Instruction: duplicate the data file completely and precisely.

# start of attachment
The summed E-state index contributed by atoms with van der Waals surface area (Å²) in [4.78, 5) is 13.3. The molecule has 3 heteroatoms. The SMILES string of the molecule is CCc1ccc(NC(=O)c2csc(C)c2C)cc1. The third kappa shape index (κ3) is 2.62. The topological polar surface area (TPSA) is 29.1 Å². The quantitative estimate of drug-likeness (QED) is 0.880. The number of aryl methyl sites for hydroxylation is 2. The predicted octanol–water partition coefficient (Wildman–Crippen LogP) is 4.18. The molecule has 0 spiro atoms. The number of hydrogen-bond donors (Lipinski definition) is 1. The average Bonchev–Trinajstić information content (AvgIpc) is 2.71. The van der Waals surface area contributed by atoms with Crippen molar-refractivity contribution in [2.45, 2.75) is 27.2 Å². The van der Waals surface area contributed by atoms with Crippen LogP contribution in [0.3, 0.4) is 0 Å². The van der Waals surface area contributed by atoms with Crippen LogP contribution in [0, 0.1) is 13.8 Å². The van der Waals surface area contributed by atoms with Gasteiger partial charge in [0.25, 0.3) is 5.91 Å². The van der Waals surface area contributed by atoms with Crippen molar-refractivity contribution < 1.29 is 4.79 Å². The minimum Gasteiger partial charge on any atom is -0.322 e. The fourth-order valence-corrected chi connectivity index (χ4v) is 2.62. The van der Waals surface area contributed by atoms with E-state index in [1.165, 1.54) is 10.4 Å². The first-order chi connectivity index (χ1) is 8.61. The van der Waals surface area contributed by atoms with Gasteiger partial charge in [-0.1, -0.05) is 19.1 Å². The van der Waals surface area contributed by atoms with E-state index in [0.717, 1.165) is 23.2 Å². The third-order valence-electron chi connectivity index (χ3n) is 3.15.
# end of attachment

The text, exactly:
The summed E-state index contributed by atoms with van der Waals surface area (Å²) in [4.78, 5) is 13.3. The molecule has 3 heteroatoms. The SMILES string of the molecule is CCc1ccc(NC(=O)c2csc(C)c2C)cc1. The third kappa shape index (κ3) is 2.62. The topological polar surface area (TPSA) is 29.1 Å². The quantitative estimate of drug-likeness (QED) is 0.880. The number of aryl methyl sites for hydroxylation is 2. The predicted octanol–water partition coefficient (Wildman–Crippen LogP) is 4.18. The molecule has 0 spiro atoms. The number of hydrogen-bond donors (Lipinski definition) is 1. The average Bonchev–Trinajstić information content (AvgIpc) is 2.71. The van der Waals surface area contributed by atoms with Crippen molar-refractivity contribution in [2.45, 2.75) is 27.2 Å². The van der Waals surface area contributed by atoms with Crippen LogP contribution in [0.3, 0.4) is 0 Å². The van der Waals surface area contributed by atoms with Crippen LogP contribution in [0, 0.1) is 13.8 Å². The van der Waals surface area contributed by atoms with Gasteiger partial charge in [0.25, 0.3) is 5.91 Å². The van der Waals surface area contributed by atoms with Crippen molar-refractivity contribution < 1.29 is 4.79 Å². The minimum Gasteiger partial charge on any atom is -0.322 e. The fourth-order valence-corrected chi connectivity index (χ4v) is 2.62. The van der Waals surface area contributed by atoms with E-state index in [1.165, 1.54) is 10.4 Å². The first-order chi connectivity index (χ1) is 8.61. The van der Waals surface area contributed by atoms with Gasteiger partial charge in [-0.1, -0.05) is 19.1 Å². The van der Waals surface area contributed by atoms with E-state index in [0.717, 1.165) is 23.2 Å². The third-order valence-electron chi connectivity index (χ3n) is 3.15.